A “National Performance Framework” that lets Scotland flourish
These three ideas might seem a long way away from the concerns of a newly elected Government and Parliament. I would argue, however, that they go to the heart of what the central purpose of Government is.
Scotland’s National Performance Framework states that the purpose of Government is to “focus Government and public services on creating a more successful country, with opportunities for all of Scotland to flourish”. It is, therefore, a flourishing framework, even if it does not explicitly reference the Capabilities Approach.
Likewise, any flourishing is only achievable in the longer term if ecological integrity is maintained (in the face of the Anthropocene). The “purpose of Government” goes on to describe the means by which flourishing is to be achieved, that is through “increasing sustainable economic growth”.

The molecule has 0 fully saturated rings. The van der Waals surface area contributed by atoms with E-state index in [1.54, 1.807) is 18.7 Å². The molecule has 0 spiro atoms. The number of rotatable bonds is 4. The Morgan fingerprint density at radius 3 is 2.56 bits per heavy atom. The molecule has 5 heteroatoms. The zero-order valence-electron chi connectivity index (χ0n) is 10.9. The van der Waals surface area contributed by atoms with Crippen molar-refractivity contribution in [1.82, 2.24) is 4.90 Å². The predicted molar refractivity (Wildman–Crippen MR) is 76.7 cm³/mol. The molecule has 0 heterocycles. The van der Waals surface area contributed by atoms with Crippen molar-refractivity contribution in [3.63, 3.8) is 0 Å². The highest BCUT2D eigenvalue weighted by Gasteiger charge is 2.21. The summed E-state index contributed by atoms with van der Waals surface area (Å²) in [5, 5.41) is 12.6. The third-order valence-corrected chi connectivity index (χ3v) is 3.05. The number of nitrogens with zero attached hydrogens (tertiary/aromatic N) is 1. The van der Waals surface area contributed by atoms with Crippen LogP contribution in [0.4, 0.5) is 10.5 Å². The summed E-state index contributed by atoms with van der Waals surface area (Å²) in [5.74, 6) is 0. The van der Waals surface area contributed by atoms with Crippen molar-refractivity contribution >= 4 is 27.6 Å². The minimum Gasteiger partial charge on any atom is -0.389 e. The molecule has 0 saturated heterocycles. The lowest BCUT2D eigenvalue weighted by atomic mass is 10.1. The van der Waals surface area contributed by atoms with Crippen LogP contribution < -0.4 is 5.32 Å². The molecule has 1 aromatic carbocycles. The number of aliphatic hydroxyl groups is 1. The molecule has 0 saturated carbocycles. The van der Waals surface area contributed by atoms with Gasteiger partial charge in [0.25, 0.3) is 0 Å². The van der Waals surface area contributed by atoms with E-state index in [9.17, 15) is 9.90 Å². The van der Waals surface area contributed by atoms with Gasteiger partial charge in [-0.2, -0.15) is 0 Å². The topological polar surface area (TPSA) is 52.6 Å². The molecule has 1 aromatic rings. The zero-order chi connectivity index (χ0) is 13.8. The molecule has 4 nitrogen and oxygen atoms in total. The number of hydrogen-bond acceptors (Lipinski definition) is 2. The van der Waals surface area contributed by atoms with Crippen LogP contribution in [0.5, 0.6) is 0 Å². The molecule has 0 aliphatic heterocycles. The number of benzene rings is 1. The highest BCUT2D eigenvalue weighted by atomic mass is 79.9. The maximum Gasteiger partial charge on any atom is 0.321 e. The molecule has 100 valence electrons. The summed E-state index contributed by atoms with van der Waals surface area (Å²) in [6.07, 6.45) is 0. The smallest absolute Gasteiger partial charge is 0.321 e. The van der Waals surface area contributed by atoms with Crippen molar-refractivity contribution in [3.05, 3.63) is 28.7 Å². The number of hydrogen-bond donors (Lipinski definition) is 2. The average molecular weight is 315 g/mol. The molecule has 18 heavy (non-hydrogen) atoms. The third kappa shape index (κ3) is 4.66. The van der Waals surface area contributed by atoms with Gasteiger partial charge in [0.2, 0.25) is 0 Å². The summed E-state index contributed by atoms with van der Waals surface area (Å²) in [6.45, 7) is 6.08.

At this stage there is a disjuncture, with a lack of clarity about what economic growth would meet this description. The phrase looks like a grand oxymoron. We need a more explicit and nuanced position on what sort of economic activity might be fit for flourishing. A serious treatment of the social and environmental costs of its activities has to be revisited for the purpose of Government to be realised.
The next five years will take us past the year 2020, with all the hopes that are held for that date. By 2020 the first reduction target within the Scottish Climate Change Act will have to be met, and the EU’s Biodiversity strategies also have key aims for that year.
The election of a new Government, with the energy and impetus that this brings, makes this a good time for a revisiting of national purpose. As the Anthropocene comes into (perhaps) formal recognition, this is the right time to take another look at what a just and safe economy where all may flourish could entail.
Jan Bebbington is a Professor of Accounting and Sustainable Development in the School of Management at the University of St Andrews. She was formerly the Scottish Chair of the Sustainable Development Commission. She is also a green woodworker. @JanBebbington